Yield to Worst
This bond could be called on 11/15/2023, three months earlier than its maturity date. If so, that 6.763% drop will have to be amortized over 67 months instead of 70 months. That knocks another .049% off the net yield, bringing it down to 3.897%. This is the yield number that you should count on, while remembering that it could be the higher yield-to-maturity number of 3.946% if the issuer chooses not to call the bonds.
In this example, the current price of the bond was at a premium to its face value. This made the current yield less than the coupon, and the yield to maturity smaller yet, with the yield-to-worst the smallest number of all.
In cases where the bond or preferred is selling at a discount to par value, these relationships are reversed so that Coupon Rate < Current Yield < Yield to Worst.
Note that preferred stocks also have a yield-to-worst number, calculated in the same way as for bonds. But although many preferreds are callable, and therefore do have a call date, they usually do not a have a set maturity date. So, Yield to Maturity for preferred stocks is not generally applicable and is usually not quoted, but Yield to Worst is. Many preferred stocks continue to trade for many years after their call dates without actually being called.
So, which of these yield measures should we pay attention to?
First, for bonds, if your intention is to hold the bond until it matures or is called in order to collect the interest, then the lower of Yield-to-Maturity or Yield-to-Worst is the number you should use.
For preferred stocks, it’s not quite so cut-and-dried. Since many preferreds do trade for years after their call date, it is impossible to predict when or if they might be called. You will see many cases where the preferred stock has a high coupon rate and is therefore trading at a premium to face value; yet it is past its call date. In these cases, the Current Yield may be very high – 8%, 10%, 12% or even more. And although that high yield might go on for years, it might also end tomorrow. If it were called tomorrow (or any time soon), then your loss on the stock price would be greater than the interest you collected before it was called, and you would have a net loss overall. In that case, the Yield to Worst would actually be negative. The way to look at these is to consider the Current Yield as your benchmark and exclude any preferreds from consideration if the Yield to Worst is negative, or less than some minimum yield that you can live with.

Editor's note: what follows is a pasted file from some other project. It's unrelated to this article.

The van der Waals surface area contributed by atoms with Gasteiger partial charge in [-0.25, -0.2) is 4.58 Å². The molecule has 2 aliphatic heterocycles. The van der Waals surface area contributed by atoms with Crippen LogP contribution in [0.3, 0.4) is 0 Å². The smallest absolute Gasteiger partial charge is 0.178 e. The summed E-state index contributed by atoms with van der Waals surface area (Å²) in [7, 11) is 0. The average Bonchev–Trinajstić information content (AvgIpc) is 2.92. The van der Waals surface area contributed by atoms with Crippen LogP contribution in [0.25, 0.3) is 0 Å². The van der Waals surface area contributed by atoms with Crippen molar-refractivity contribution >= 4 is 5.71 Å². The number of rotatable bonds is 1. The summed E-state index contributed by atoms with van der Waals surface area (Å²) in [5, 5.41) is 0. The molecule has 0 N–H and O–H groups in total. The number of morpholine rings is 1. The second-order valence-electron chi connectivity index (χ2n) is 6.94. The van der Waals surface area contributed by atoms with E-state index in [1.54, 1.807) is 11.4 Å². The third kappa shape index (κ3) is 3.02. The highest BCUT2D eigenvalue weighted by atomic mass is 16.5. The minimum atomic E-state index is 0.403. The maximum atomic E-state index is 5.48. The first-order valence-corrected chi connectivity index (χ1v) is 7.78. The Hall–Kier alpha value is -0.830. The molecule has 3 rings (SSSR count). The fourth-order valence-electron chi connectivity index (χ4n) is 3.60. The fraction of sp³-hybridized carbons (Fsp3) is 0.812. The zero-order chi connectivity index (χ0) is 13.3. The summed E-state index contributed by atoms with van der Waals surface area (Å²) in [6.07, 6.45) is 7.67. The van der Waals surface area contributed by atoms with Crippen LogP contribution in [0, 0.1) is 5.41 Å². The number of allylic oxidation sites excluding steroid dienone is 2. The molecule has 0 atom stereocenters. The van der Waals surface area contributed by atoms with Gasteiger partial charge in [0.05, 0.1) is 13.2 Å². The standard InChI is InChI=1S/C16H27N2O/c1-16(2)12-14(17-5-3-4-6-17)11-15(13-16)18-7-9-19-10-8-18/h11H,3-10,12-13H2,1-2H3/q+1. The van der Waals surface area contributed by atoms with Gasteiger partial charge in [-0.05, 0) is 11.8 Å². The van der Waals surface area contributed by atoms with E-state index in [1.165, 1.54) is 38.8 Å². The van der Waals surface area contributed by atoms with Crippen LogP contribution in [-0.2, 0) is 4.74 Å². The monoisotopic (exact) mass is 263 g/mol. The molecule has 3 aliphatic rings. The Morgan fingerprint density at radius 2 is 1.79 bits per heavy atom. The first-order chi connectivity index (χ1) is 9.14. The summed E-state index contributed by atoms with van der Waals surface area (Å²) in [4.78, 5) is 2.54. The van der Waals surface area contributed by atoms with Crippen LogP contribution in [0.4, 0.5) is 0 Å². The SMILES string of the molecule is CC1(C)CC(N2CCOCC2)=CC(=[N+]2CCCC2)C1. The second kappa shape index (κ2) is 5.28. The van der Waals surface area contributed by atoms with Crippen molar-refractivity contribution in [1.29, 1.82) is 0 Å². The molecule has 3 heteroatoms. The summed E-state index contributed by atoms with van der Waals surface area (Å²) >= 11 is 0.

As with any investment, there are risks, and the higher the yield the greater these risks are. In the case of bonds, there is the risk of default or bankruptcy of the issuer. With preferred stocks, there is also the risk of inadequate cash flow to cover the dividend. For this reason, yield alone should never be your sole criterion for choosing an investment.
I hope this has helped you to understand the various yield measures, and how to use them in your consideration of alternative investments.